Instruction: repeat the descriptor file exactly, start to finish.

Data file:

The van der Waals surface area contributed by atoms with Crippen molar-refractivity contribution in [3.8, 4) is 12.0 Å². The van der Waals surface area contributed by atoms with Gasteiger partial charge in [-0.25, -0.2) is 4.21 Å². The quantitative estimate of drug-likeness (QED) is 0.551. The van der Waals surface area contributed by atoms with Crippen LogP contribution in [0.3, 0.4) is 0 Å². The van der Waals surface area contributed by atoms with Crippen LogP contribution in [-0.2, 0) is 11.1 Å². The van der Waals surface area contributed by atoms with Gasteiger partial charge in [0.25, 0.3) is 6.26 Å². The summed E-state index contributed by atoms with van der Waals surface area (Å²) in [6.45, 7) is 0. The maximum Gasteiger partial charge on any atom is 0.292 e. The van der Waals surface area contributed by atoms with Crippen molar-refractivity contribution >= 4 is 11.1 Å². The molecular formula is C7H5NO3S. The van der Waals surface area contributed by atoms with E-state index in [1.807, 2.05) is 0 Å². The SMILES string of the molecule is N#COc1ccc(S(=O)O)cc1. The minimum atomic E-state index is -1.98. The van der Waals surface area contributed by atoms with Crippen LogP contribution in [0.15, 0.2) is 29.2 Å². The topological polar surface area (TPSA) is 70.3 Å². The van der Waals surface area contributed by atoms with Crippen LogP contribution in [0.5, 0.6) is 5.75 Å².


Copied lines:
The van der Waals surface area contributed by atoms with Crippen molar-refractivity contribution in [3.8, 4) is 12.0 Å². The van der Waals surface area contributed by atoms with Gasteiger partial charge in [-0.25, -0.2) is 4.21 Å². The quantitative estimate of drug-likeness (QED) is 0.551. The van der Waals surface area contributed by atoms with Crippen LogP contribution in [0.3, 0.4) is 0 Å². The van der Waals surface area contributed by atoms with Crippen LogP contribution in [-0.2, 0) is 11.1 Å². The van der Waals surface area contributed by atoms with Gasteiger partial charge in [0.25, 0.3) is 6.26 Å². The summed E-state index contributed by atoms with van der Waals surface area (Å²) in [6.45, 7) is 0. The maximum Gasteiger partial charge on any atom is 0.292 e. The van der Waals surface area contributed by atoms with Crippen molar-refractivity contribution >= 4 is 11.1 Å². The molecular formula is C7H5NO3S. The van der Waals surface area contributed by atoms with E-state index in [1.807, 2.05) is 0 Å². The SMILES string of the molecule is N#COc1ccc(S(=O)O)cc1. The minimum atomic E-state index is -1.98. The van der Waals surface area contributed by atoms with Crippen LogP contribution in [0.15, 0.2) is 29.2 Å². The topological polar surface area (TPSA) is 70.3 Å². The van der Waals surface area contributed by atoms with Crippen LogP contribution in [0.5, 0.6) is 5.75 Å².